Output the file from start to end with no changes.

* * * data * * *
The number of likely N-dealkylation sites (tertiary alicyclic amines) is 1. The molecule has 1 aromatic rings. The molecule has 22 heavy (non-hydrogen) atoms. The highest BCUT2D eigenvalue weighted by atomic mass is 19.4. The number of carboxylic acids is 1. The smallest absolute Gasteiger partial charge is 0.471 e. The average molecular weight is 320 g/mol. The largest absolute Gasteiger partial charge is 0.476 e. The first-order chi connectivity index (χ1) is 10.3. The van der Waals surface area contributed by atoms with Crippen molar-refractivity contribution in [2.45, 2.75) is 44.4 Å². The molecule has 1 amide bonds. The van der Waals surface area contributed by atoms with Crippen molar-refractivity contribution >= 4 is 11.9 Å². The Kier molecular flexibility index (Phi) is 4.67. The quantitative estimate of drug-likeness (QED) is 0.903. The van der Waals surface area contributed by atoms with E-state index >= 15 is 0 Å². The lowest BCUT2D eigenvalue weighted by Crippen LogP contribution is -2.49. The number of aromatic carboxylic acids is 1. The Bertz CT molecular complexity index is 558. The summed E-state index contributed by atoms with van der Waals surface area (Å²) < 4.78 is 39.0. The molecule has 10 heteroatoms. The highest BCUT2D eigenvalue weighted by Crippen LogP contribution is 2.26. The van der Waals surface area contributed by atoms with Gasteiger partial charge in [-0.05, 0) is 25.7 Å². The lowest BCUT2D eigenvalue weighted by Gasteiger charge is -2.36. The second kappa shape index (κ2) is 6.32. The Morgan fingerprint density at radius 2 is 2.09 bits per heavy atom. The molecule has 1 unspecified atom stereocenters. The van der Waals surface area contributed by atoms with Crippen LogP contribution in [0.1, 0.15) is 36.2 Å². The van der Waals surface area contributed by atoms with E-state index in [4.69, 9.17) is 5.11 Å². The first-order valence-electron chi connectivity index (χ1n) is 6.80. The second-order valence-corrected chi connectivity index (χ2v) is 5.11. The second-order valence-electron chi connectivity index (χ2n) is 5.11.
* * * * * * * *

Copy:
The number of likely N-dealkylation sites (tertiary alicyclic amines) is 1. The molecule has 1 aromatic rings. The molecule has 22 heavy (non-hydrogen) atoms. The highest BCUT2D eigenvalue weighted by atomic mass is 19.4. The number of carboxylic acids is 1. The smallest absolute Gasteiger partial charge is 0.471 e. The average molecular weight is 320 g/mol. The largest absolute Gasteiger partial charge is 0.476 e. The first-order chi connectivity index (χ1) is 10.3. The van der Waals surface area contributed by atoms with Crippen molar-refractivity contribution in [2.45, 2.75) is 44.4 Å². The molecule has 1 amide bonds. The van der Waals surface area contributed by atoms with Crippen molar-refractivity contribution >= 4 is 11.9 Å². The Kier molecular flexibility index (Phi) is 4.67. The quantitative estimate of drug-likeness (QED) is 0.903. The van der Waals surface area contributed by atoms with E-state index >= 15 is 0 Å². The lowest BCUT2D eigenvalue weighted by Crippen LogP contribution is -2.49. The number of aromatic carboxylic acids is 1. The Bertz CT molecular complexity index is 558. The summed E-state index contributed by atoms with van der Waals surface area (Å²) < 4.78 is 39.0. The molecule has 10 heteroatoms. The highest BCUT2D eigenvalue weighted by Crippen LogP contribution is 2.26. The van der Waals surface area contributed by atoms with Gasteiger partial charge in [-0.05, 0) is 25.7 Å². The lowest BCUT2D eigenvalue weighted by Gasteiger charge is -2.36. The second kappa shape index (κ2) is 6.32. The Morgan fingerprint density at radius 2 is 2.09 bits per heavy atom. The molecule has 1 unspecified atom stereocenters. The van der Waals surface area contributed by atoms with Crippen LogP contribution in [0.1, 0.15) is 36.2 Å². The van der Waals surface area contributed by atoms with E-state index in [4.69, 9.17) is 5.11 Å². The first-order valence-electron chi connectivity index (χ1n) is 6.80. The second-order valence-corrected chi connectivity index (χ2v) is 5.11. The second-order valence-electron chi connectivity index (χ2n) is 5.11.